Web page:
Under Reagan, Scrutiny of Rules Became the Rule
By Cindy Skrzycki
Tuesday, June 8, 2004; Page E01
As part of his economic philosophy that lower taxes and less regulation were the tonic for an ailing economy, President Ronald Reagan did more to change the dynamic of the federal regulatory system than any of his predecessors.
Though the Reagan administration is remembered most vividly for cutting agency budgets, eliminating rules and creating a task force to scrutinize regulations that the administration and business wanted to change, regulatory experts say the real effect of those years can be traced to a change in the process of creating rules.
Within weeks of taking office in 1981, the Reagan administration issued an executive order that, for the first time, set up a system of reviewing all of the rules issued by dozens of federal agencies. The Feb. 17 order set out a protocol of review and cost-and-benefit analysis that laid the groundwork for the way that the federal regulatory system works today. It replaced a much looser system of consultation where previous administrations reviewed some but not all rules.
The result was a kind of deregulation that did not depend so much on removing regulatory barriers for entire industries, as the Carter administration did for airlines in 1978. Instead, it used administrative tools that sometimes made it harder for federal agencies to issue rules as their regulatory agendas became subject to strict oversight by the White House.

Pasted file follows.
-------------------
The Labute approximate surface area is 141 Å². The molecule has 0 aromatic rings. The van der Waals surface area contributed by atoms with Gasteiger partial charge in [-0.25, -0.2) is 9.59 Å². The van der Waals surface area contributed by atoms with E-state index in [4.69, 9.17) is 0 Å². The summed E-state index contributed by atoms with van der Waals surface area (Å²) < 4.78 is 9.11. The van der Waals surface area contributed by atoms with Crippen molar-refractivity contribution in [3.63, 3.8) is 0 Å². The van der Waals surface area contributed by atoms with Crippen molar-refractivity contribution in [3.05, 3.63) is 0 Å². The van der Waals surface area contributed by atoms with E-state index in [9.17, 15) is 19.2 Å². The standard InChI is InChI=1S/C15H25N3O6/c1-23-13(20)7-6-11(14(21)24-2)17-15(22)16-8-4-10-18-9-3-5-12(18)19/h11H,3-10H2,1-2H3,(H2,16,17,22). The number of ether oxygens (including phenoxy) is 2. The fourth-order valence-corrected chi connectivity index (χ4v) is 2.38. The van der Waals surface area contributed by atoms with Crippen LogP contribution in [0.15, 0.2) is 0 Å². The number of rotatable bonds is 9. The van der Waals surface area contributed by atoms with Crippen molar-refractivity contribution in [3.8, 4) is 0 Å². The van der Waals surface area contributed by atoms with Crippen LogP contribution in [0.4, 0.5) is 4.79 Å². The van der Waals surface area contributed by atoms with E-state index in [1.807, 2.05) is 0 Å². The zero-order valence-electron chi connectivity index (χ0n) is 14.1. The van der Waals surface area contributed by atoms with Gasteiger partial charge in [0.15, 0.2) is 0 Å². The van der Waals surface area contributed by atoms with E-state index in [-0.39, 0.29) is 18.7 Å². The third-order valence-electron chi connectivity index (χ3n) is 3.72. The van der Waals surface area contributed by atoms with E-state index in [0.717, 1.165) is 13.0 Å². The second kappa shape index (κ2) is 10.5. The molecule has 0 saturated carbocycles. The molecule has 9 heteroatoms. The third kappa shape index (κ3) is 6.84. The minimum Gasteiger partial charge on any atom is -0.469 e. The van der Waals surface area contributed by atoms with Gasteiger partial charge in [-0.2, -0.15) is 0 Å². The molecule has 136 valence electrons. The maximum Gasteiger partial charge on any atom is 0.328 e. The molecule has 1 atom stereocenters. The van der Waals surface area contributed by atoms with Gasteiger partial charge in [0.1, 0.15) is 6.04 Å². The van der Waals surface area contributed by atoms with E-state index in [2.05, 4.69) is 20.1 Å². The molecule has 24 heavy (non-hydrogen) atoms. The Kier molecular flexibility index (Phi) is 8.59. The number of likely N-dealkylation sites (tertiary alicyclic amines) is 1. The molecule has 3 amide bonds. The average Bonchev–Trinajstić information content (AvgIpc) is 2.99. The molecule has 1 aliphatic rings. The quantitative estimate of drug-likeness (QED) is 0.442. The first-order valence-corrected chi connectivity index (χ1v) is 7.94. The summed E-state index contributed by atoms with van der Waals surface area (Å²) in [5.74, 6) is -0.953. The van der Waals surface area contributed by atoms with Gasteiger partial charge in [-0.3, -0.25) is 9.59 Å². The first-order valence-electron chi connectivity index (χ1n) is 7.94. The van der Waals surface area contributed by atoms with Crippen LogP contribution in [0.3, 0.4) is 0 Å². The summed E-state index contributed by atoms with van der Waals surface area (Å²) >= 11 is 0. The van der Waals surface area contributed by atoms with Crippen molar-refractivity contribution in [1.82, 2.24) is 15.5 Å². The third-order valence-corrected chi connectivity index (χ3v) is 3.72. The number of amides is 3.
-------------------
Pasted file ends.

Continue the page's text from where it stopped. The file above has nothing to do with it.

Robert Hahn, executive director of the AEI-Brookings Joint Center on Regulatory Studies, said the Reagan executive order became the template for regulating in the United States and in other developed countries. Hahn said regulators now routinely take "a hard look" at how a rule will affect costs and benefits and try to quantify that effect -- a process that many consumer and liberal group oppose.
Sally Katzen, head of the regulatory review office in the Clinton administration, said the idea of centralized review of rules began in the Nixon administration, but Reagan "took an enormous step forward consolidating central review and embracing cost-benefit analysis as the way to think about regulation."
C. Boyden Gray, counsel to the new president's Task Force on Regulatory Relief (headed by Vice President George H.W. Bush), was one of the authors of the new executive order. The passage of the Paperwork Reduction Act, which was signed by President Jimmy Carter, also created an office dedicated to reviewing rules within the Office of Management and Budget. It was called the Office of Information and Regulatory Affairs (OIRA), and its first director was James C. Miller III, co-author of the new executive order.
"There were changes in the regulatory process that led to more cost-effective, more informed, enlightened regulation," said Miller, who is now a consultant. "When you force agencies to think more aggressively about the costs and benefits of their rules . . . that leads to better regulation."
That executive order was later changed by the Clinton administration, and it influences how the current Bush administration supervises the regulatory component of the federal government. But regulatory experts contend that the Reagan administration was the first to exert consistent control over the regulatory process at the presidential level. That control, they said, gave great power to the White House in crafting regulatory policy and redefining the old "iron triangle" that existed between powerful congressional committees, business lobbyists and the agencies in issuing new rules.
"Every president since then has adopted or refined that system. But no president has thought of abandoning it," said Cornelius Kerwin, provost at American University and a professor of public administration.
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